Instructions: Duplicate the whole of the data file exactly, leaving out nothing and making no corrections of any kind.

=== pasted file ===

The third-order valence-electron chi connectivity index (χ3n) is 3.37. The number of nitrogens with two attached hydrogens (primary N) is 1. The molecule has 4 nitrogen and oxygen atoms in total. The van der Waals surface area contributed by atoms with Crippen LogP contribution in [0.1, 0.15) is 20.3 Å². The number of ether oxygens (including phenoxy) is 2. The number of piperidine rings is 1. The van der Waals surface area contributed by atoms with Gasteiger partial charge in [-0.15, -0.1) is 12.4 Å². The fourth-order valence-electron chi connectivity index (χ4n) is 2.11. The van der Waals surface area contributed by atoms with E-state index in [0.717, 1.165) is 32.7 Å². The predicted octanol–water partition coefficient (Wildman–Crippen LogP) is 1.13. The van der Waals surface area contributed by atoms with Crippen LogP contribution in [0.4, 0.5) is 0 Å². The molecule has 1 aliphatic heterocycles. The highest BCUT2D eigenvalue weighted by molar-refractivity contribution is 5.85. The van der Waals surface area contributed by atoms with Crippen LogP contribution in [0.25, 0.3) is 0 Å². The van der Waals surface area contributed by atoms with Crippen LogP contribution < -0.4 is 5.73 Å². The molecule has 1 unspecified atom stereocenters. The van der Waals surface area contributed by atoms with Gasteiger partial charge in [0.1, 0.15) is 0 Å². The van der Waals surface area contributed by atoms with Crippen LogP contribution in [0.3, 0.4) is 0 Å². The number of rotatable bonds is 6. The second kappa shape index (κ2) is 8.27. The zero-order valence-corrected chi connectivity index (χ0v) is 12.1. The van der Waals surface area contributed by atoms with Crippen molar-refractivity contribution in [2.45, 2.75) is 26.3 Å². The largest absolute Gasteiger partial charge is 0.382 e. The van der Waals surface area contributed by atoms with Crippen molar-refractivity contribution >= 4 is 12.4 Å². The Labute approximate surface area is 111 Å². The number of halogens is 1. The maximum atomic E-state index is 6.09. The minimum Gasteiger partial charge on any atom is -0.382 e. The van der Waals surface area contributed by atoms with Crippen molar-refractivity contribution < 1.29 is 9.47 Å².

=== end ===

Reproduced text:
The third-order valence-electron chi connectivity index (χ3n) is 3.37. The number of nitrogens with two attached hydrogens (primary N) is 1. The molecule has 4 nitrogen and oxygen atoms in total. The van der Waals surface area contributed by atoms with Crippen LogP contribution in [0.1, 0.15) is 20.3 Å². The number of ether oxygens (including phenoxy) is 2. The number of piperidine rings is 1. The van der Waals surface area contributed by atoms with Gasteiger partial charge in [-0.15, -0.1) is 12.4 Å². The fourth-order valence-electron chi connectivity index (χ4n) is 2.11. The van der Waals surface area contributed by atoms with E-state index in [0.717, 1.165) is 32.7 Å². The predicted octanol–water partition coefficient (Wildman–Crippen LogP) is 1.13. The van der Waals surface area contributed by atoms with Crippen LogP contribution in [0.4, 0.5) is 0 Å². The molecule has 1 aliphatic heterocycles. The highest BCUT2D eigenvalue weighted by molar-refractivity contribution is 5.85. The van der Waals surface area contributed by atoms with Crippen LogP contribution in [0.25, 0.3) is 0 Å². The van der Waals surface area contributed by atoms with Crippen LogP contribution < -0.4 is 5.73 Å². The molecule has 1 unspecified atom stereocenters. The van der Waals surface area contributed by atoms with Gasteiger partial charge in [0.1, 0.15) is 0 Å². The van der Waals surface area contributed by atoms with Crippen LogP contribution in [0.3, 0.4) is 0 Å². The number of rotatable bonds is 6. The second kappa shape index (κ2) is 8.27. The zero-order valence-corrected chi connectivity index (χ0v) is 12.1. The van der Waals surface area contributed by atoms with Crippen molar-refractivity contribution in [2.45, 2.75) is 26.3 Å². The largest absolute Gasteiger partial charge is 0.382 e. The van der Waals surface area contributed by atoms with Crippen molar-refractivity contribution >= 4 is 12.4 Å². The Labute approximate surface area is 111 Å². The number of halogens is 1. The maximum atomic E-state index is 6.09. The minimum Gasteiger partial charge on any atom is -0.382 e. The van der Waals surface area contributed by atoms with Crippen molar-refractivity contribution < 1.29 is 9.47 Å².